Biggest Miner Tracking Trucker Brain Waves in Technology Race

Heavy earth moving trucks at the Tom Price iron ore mine, operated by Rio Tinto Group, are lit up by the afternoon sun in Pilbara, north Western Australia.
Jack Atley/Bloomberg News

Truck drivers employed by the world’s biggest mining company are wearing baseball caps and hard helmets with sensors mounted inside to track their brain waves so they can get early warnings of fatigue and cut accidents.

BHP Billiton has deployed the technology for 150 trucks at the Escondida copper mine it operates in Chile as part of efforts to boost safety, Chief Technology Officer Diane Jurgens told reporters Nov. 1 on the sidelines of a mining forum in Melbourne. The company intends to adopt the method at other sites globally, including its giant iron ore mines in Australia, she said. How do you feel about wearing a device to measure your brain waves?

The new technology, involving a six-inch strip fitted inside the headgear, is now being used in preference to earlier technology that tracked eye movements, said Jurgens, who was appointed in 2016 after previous roles with companies including General Motors Corp. and Boeing Co.

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“You can’t fool this cap, because it’s watching your brain waves and not looking at your eyes — it’s a much better technology,” she said. “When it detects fatigue it will notify our drivers, and also just as importantly, it’s integrated with the back office and the supervisors and they can intervene.”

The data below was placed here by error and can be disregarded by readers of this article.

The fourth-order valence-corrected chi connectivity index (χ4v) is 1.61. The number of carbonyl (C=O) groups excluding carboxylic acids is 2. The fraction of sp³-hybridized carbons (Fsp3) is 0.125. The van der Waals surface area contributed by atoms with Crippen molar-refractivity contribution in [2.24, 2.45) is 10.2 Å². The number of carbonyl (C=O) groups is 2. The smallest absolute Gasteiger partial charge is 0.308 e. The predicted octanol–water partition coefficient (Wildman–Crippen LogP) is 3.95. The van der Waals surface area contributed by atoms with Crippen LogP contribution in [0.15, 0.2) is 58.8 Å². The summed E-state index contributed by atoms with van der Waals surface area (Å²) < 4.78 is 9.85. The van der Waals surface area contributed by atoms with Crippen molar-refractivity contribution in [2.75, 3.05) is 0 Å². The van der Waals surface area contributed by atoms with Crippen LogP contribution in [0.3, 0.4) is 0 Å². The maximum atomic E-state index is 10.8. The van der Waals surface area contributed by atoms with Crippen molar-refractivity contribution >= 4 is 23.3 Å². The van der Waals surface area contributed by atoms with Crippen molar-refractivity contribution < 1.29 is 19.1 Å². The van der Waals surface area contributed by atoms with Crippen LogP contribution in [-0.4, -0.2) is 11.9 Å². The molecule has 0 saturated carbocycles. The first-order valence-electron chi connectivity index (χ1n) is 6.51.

Safety Gains

BHP’s technology programs can deliver as much as about $12 billion in lower costs, improved output and safety gains, CEO Andrew Mackenzie said at a Barcelona conference in May. Work to deploy technology by Barrick Gold Corp. could shave as much as a third from the producer’s all-in sustaining costs, Chief Innovation Officer Michelle Ash told the Melbourne forum Nov. 1.

Drivers at Escondida, the world’s biggest copper mine, typically work 12-hour shifts, while the vehicles move more than 1.3 million tons of material a day and are driven an average of about 36 kilometers (22 miles), according to a 2010 BHP filing. Output at the mine is being boosted by an expansion project and hit a more than two-year high in August, according to Chile’s government.

BHP advanced 1.5% to A$26.95 in Nov. 1 trading in Sydney, extending its advance this year to 8%.

In Australia’s Pilbara iron ore region, Melbourne-based BHP has begun work aimed at implementing autonomous trains along its 1,300-kilometer rail network, Jurgens said.

Work is initially focused on installing a new 4G communications system and automated track signaling, with the ultimate goal of deploying robot trains that would enable BHP to boost volumes along the railroad.

Rio Tinto Group, the world’s second-biggest miner, is seeking to fully implement driverless trains in the Pilbara by the end of next year. Last month, Rio said it had completed a 100-kilometer test run from Wombat Junction to Paraburdoo without a driver aboard.

BHP is also testing electric vehicles at the Olympic Dam underground copper mine to seek to curb emissions and reduce workers’ exposure to minute diesel particles, Jurgens said.